On Thursday, during a meeting with Ukraine's President Volodymyr Zelenskyy, four European leaders expressed their support for the war-torn country, pledging to back Kyiv's bid to eventually join the European Union and offering further armaments to repel Russia's invasion.
French President Emmanuel Macron stated at a news conference with Zelenskyy and the others that France, Germany, Italy, and Romania are "doing everything so that Ukraine alone may decide its fate."
Macron pledged Ukraine six additional truck-mounted artillery weapons, the latest in a new round of Western arms commitments as the conflict in the eastern Donbas region continues to rage.
"My colleagues and I have come to Kyiv today with a clear message: Ukraine belongs to the European family," German Chancellor Olaf Scholz said.
In light of Ukrainian concerns that Western resolve may waver, the visit had major symbolism. France, Germany, and Italy have been criticized for continuing to interact with Russian President Vladimir Putin and for failing to provide Ukraine with the armaments it claims to require.
"Today, we stand beside Chancellor Scholz. A century ago, we were at war, and our allies aided France to victory. France made a historical error. It lost the war because of its desire to humiliate Germany," Macron said, adding he has always placed the matter of shame in a future context, and not the current one.
Macron, with Scholz by his side, justified prior remarks that infuriated Ukrainians about not humiliating Russia, solemnly emphasizing that the end of World War I had planted the seeds for World War II.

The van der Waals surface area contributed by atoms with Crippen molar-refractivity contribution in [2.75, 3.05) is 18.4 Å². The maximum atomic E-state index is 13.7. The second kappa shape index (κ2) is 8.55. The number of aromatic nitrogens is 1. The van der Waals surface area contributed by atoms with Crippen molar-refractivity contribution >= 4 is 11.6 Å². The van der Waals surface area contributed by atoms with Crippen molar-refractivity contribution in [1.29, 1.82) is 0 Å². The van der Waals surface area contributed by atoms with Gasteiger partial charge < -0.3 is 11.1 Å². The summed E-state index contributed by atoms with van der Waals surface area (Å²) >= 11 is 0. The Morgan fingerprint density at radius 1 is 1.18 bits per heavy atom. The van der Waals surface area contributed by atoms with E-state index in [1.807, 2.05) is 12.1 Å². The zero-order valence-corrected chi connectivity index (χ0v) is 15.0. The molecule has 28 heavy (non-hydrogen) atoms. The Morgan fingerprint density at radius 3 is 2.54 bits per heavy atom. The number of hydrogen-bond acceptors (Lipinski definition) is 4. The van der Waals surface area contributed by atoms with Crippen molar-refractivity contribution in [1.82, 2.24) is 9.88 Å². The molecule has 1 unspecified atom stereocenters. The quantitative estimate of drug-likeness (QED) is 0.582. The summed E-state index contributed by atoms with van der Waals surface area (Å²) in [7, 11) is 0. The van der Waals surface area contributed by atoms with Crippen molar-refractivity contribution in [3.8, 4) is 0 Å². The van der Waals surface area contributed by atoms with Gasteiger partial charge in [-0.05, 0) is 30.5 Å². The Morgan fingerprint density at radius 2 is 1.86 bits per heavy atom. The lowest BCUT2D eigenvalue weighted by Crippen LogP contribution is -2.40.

Macron also said that this battle must be won, and that France supports Ukraine so that it wins the war. Germany, like France, will never negotiate on behalf of the Ukrainian government with Russia, he explained.
In his weekly video address, Zelenskyy said that it was crucial for him to know that European leaders believe that the end of the war and the establishment of peace in Ukraine should be as Ukraine sees them. He added that Ukrainians will continue to struggle for their entire territory.
For the sake of peace, Ukrainians and some of their European neighbors feared that Western powers would urge for territorial concessions.
Scholz reaffirmed that there is no intention to impose anything to the Ukrainians, and that only they "can decide what is right in terms of an agreement on a peace that we are sadly very, very far from."